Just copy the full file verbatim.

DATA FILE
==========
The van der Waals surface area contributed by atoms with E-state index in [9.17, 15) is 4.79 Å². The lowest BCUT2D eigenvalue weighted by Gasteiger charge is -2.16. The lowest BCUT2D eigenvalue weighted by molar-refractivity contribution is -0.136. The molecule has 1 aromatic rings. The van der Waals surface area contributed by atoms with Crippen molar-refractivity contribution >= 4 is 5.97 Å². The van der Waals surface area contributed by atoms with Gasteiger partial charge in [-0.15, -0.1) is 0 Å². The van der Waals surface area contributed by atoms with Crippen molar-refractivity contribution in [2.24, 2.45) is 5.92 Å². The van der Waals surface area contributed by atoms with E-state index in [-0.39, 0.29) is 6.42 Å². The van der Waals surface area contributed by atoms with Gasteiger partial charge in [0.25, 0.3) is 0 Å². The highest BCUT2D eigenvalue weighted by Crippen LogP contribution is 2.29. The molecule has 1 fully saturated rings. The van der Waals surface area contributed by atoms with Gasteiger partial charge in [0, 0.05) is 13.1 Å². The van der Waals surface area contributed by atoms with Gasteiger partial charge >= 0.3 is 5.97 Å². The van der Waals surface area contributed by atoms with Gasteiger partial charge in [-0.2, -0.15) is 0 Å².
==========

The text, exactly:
The van der Waals surface area contributed by atoms with E-state index in [9.17, 15) is 4.79 Å². The lowest BCUT2D eigenvalue weighted by Gasteiger charge is -2.16. The lowest BCUT2D eigenvalue weighted by molar-refractivity contribution is -0.136. The molecule has 1 aromatic rings. The van der Waals surface area contributed by atoms with Crippen molar-refractivity contribution >= 4 is 5.97 Å². The van der Waals surface area contributed by atoms with Gasteiger partial charge in [-0.15, -0.1) is 0 Å². The van der Waals surface area contributed by atoms with Crippen molar-refractivity contribution in [2.24, 2.45) is 5.92 Å². The van der Waals surface area contributed by atoms with E-state index in [-0.39, 0.29) is 6.42 Å². The van der Waals surface area contributed by atoms with Gasteiger partial charge in [0.25, 0.3) is 0 Å². The highest BCUT2D eigenvalue weighted by Crippen LogP contribution is 2.29. The molecule has 1 fully saturated rings. The van der Waals surface area contributed by atoms with Gasteiger partial charge in [0, 0.05) is 13.1 Å². The van der Waals surface area contributed by atoms with Gasteiger partial charge >= 0.3 is 5.97 Å². The van der Waals surface area contributed by atoms with Gasteiger partial charge in [-0.2, -0.15) is 0 Å².